3) a lot more mixed, in age, race, and style
4) a lot better dancers.

Dizz’s formidable intelligence (c’mon, those lyrics are INSANELY smart) is balanced by is impressive confidence and knowledge of and true respect for his forebears. Midway thru the show, a blistering rendition of his first US hit, Fix Up Look Sharp, got good response, but it was his show closer, Dance with Me, that brought down the house. (He was accompanied on stage for the last two songs by three mysterious eminence grise of rap — old guys, one with massive flash and a fine, fine, silver skull-headed cane. Wish I knew more! any IDs from the more knowledgeable are welcome.)

Was a privilege to hear what has topped the British charts for the last 5 weeks, cuz Dance with Me is Dizzee’s mega hit — it got the girls flexing, the bodies bumping, and the Brits cheering.

The crowds don’t show up in NYC for Dizzee like they should – but we’re lucky to get him in small venues. We’d never get near him in Britain!

Lit Minds is cool! Literary Mixtapes – yeah.

The very excellent blog today is pimping Martha Pettit’s “My Awesome Literary Mix CD.”

and so am I!

Martha works at the San Fran indie bookstore The Booksmith. She created this list, as quoted in Lit Minds, because “I was inspired by the song Wuthering Heights by Kate Bush; [we] were discussing what a great song it is and I relayed the story of a friend who also loved the song but had no clue that it was a reference to Emile Bronte’s novel.”

So what Martha did was make a mixtape list of great songs and the books that inspired them or are referenced by/in them. Way cool.

I love it cuz I’ve always been fascinated by creative connections between different genres of art. A song, a movie, a painting, a book – what are the similarities and irreducible differences? A lot of artistic – hell, a lot of human – expression is based on riffing on previous human expression. That’s what culture IS. That’s why I named my blog Palimpsest – most of our culture is an accretion of layers of reference, whether we know it or not. And i LIKE to know it!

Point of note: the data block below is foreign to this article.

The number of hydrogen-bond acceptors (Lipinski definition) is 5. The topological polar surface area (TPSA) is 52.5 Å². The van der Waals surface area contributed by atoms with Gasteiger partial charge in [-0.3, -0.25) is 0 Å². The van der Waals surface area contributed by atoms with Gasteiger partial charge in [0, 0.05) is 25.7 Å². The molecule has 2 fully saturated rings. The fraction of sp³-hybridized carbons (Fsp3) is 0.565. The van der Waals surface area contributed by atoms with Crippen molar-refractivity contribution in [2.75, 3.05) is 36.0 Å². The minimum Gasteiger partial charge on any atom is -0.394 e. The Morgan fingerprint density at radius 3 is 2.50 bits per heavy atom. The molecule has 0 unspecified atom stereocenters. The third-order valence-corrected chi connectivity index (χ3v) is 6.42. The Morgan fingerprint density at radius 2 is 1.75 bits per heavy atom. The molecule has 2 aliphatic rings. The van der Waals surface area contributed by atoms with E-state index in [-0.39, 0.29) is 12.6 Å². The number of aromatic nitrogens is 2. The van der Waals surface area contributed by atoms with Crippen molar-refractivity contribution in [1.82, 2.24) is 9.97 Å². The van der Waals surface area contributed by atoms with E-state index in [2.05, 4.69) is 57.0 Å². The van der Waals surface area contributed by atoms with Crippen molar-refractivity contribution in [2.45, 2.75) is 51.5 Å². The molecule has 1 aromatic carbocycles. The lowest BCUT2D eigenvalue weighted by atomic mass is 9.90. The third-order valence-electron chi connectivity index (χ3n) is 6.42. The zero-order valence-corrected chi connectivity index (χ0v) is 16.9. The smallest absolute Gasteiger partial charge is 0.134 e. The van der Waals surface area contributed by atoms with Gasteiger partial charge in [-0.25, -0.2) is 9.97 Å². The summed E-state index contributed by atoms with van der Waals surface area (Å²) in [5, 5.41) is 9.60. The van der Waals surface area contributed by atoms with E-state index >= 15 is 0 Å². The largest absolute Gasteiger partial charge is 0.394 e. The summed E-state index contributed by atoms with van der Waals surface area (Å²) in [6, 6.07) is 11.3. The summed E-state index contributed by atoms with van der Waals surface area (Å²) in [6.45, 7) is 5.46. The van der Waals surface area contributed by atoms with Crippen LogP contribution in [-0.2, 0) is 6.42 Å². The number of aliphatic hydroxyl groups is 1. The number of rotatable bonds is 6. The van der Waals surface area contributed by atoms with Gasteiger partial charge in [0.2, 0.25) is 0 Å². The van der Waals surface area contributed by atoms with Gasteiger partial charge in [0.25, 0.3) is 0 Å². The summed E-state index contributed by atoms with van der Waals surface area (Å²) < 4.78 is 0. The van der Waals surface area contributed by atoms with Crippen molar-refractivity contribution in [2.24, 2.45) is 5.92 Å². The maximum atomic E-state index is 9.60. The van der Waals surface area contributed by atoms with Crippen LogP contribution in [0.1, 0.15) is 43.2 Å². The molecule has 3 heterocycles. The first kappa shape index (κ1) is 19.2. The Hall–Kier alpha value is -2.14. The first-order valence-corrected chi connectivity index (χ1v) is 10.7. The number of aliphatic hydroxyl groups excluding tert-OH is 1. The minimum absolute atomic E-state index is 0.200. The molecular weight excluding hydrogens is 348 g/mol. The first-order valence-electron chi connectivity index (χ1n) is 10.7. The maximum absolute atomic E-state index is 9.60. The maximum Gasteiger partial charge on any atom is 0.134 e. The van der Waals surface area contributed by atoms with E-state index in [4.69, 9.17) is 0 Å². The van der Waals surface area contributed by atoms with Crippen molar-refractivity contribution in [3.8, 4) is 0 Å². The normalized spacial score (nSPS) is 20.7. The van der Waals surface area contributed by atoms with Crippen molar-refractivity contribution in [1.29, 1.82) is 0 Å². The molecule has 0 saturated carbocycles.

That’s my thing: That’s why I majored in Classics and art history – cuz I loved to tease out the references to the old in the new. It adds a little frisson of “A-ha!” when one realizes that the cult classic movie The Warriors is based on the plot of the ancient Greek historian Xenophon’s Anabasis.

As I recall, my college entrance essay was on Francis Ford Coppola’s Apocalypse Now, and its roots in and references to Joseph Conrad’s Heart of Darkness and the Doors’ The End. I’m damn glad I don’t still have that essay, but I would add the Doors (even tho’ I hate them!) and Heart of Darkness to this list!

Here is Martha Pettit’s full playlist for your listening and reading pleasure:


by Martha Pettit, The Booksmith

1.”Killing an Arab” –The Cure (The Stranger by Albert Camus)

2. “Tear in Your Hand”-Tori Amos (Sandman series by Neil Gaiman)

3.”Wuthering Heights”-Kate Bush (Wuthering Heights by Emile Bronte)

4.”Ghost of Tom Joad”-Bruce Springsteen (Grapes of Wrath by John Steinbeck)

5.”Paranoid Android”-Radiohead (Hitchhiker’s Guide to the Galaxy by Douglas Adams)

6.”Mr.Tambourine Man”-Bob Dylan (Fear & Loathing in Las Vegas by Hunter S. Thompson)*

7.”Satellite of Love”-Lou Reed (Ghostwritten by David Mitchell)*

8.”The River”-P.J. Harvey (The River by Flannery O’Connor)

9.”Myla Goldberg”-The Decemberists (Bee Season by Myla Goldberg)

10.”Ground Beneath Her Feet”-U2 (Ground Beneath Her Feet by Salman Rushdie)

11.”Norwegian Wood”-The Beatles (Norwegian Wood by Hakuri Murakami)*

12.”Disorder”-Joy Division (Crash by J.G. Ballard)

13.”Girlfriend in a Coma”-The Smiths (Girlfriend in a Coma by Douglas Coupland)*

14.”La Pastie de la Bourgeoisie”-Belle & Sebastian (Catcher in the Rye by J.G. Salinger)

15.”Holland 1945″-Neutral Milk Hotel (Diary of Anne Frank by Anne Frank)

16.”Alice”-Tom Waits (Alice’s Adventures in Wonderland and Through the Looking Glass by Lewis Carroll)

17.”Little Green”-Joni Mitchell (Who Will Run the Frog Hospital? by Lorrie Moore)*

18.”My Vien Ilin”-Ted Leo & the Pharmacists (The Odyssey by Homer)